1. 1. Imogen CasebourneDirector of LearningEpicWhy won‟t they comply?Techniques for making compliancetraining powerful, persuasive, effectiveand funFor all the latest news about the event follow us on Twitter@epictalk and use the hashtag #LNcomply@epictalk @towardsmaturity #LNcomply
    2. 2. What‟s wrong withcompliance e-learning?It‟s boring@epictalk @towardsmaturity #LNcomply
    3. 3. Influencing behaviour@epictalk @towardsmaturity #LNcomply
    4. 4. Coursese-learningMulti-devicelearningPersuasivetechnologiesRemindersSidekicks1 2 3MotivationAbility Triggers3@epictalk @towardsmaturity #LNcomply
    5. 5. Five things that can go wrong“Most of thecourse wasirrelevant tome.”„„The coursewas soooboring. It feltlike a wasteof myvaluabletime. ”“I did thiscourse lastyear, andthe yearbefore!”“There is so much info thatit‟s hard to remember andapply anything in theworkplace. ”“It‟s soinflexible. Itmakes mefeel thatthey haveno interestin me.”
    6. 6. Doing the same courseevery year“I did this course last year, and the year before!”
    7. 7. Solution:Let learners show they knowthe material
    8. 8. It isn‟t flexible“It‟s so inflexible. It makes me feel that they have no interest in me.”
    9. 9. Solution :Make it multi-device!
    10. 10. Wading through irrelevantmaterial“Most of the course was irrelevant to me.”
    11. 11. Solution :Personalise it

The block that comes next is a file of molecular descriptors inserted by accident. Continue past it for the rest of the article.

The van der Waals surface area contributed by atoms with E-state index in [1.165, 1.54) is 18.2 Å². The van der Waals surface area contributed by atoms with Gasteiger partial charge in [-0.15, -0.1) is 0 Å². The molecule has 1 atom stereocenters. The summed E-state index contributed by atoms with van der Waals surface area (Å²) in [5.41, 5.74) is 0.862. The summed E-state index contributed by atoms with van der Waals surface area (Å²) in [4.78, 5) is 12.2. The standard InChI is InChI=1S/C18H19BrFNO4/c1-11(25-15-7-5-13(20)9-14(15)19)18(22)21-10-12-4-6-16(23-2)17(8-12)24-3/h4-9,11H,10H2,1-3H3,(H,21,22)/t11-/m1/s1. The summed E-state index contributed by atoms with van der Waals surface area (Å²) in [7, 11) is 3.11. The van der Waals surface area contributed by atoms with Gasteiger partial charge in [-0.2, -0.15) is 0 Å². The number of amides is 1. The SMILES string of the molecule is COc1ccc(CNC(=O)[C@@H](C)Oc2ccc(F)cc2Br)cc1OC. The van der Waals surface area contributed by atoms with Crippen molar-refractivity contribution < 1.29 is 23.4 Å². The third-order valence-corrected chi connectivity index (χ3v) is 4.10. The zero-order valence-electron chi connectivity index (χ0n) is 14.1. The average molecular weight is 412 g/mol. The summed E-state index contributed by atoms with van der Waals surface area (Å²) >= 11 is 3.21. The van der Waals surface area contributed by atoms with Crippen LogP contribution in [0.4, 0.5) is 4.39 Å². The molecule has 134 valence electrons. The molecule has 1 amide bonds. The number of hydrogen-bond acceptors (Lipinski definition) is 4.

12. 12. Dense, text-heavy or slownarrator-driven courses„„The course was sooo boring. It felt like a waste of my valuable time.”
    13. 13. Solution :Make it visual and make it fun!
    14. 14. It‟s all about „awareness‟„„There is so much info that it‟s hard to remember and applyanything in the workplace.‟‟
    15. 15. What do you want people to do?How will you tell they are doing it?Align training with performanceSolution :Define clear goals@epictalk @towardsmaturity #LNcomply
    16. 16. Solution :Offer practice opportunities
    17. 17. Five things that can go rightDiagnosticsRole-filters Engagingvisuals,animationand mediaMulti-devicedeliveryputtinglearners incontrolGoal and performancefocused courses that offerpractice opportunities
    18. 18. Motivation:harness thepower ofstorytelling@epictalk @towardsmaturity #LNcomply
    19. 19. Motivation:harness thepower ofgames@epictalk @towardsmaturity #LNcomply
    20. 20. Triggers:use mobile technologyto situate learning@epictalk @towardsmaturity #LNcomply
    21. 21. Triggers:use mobile technologyto trigger action
    22. 22. Tying it all together
    23. 23. Use mobile devicesto build triggers intothe workplace1 2 33Ability Motivation TriggersFree learners withmulti-device designDefine specificgoalsEmploy diagnosticsand role filtersUse engagingvisuals and mediaUse persuasivetechniques such asengaging visuals,storytelling, games@epictalk @towardsmaturity #LNcomply
    24. 24. Google glasses slideGoogle Glass
    25. 25. But what doyou think?@epictalk @towardsmaturity #LNcomply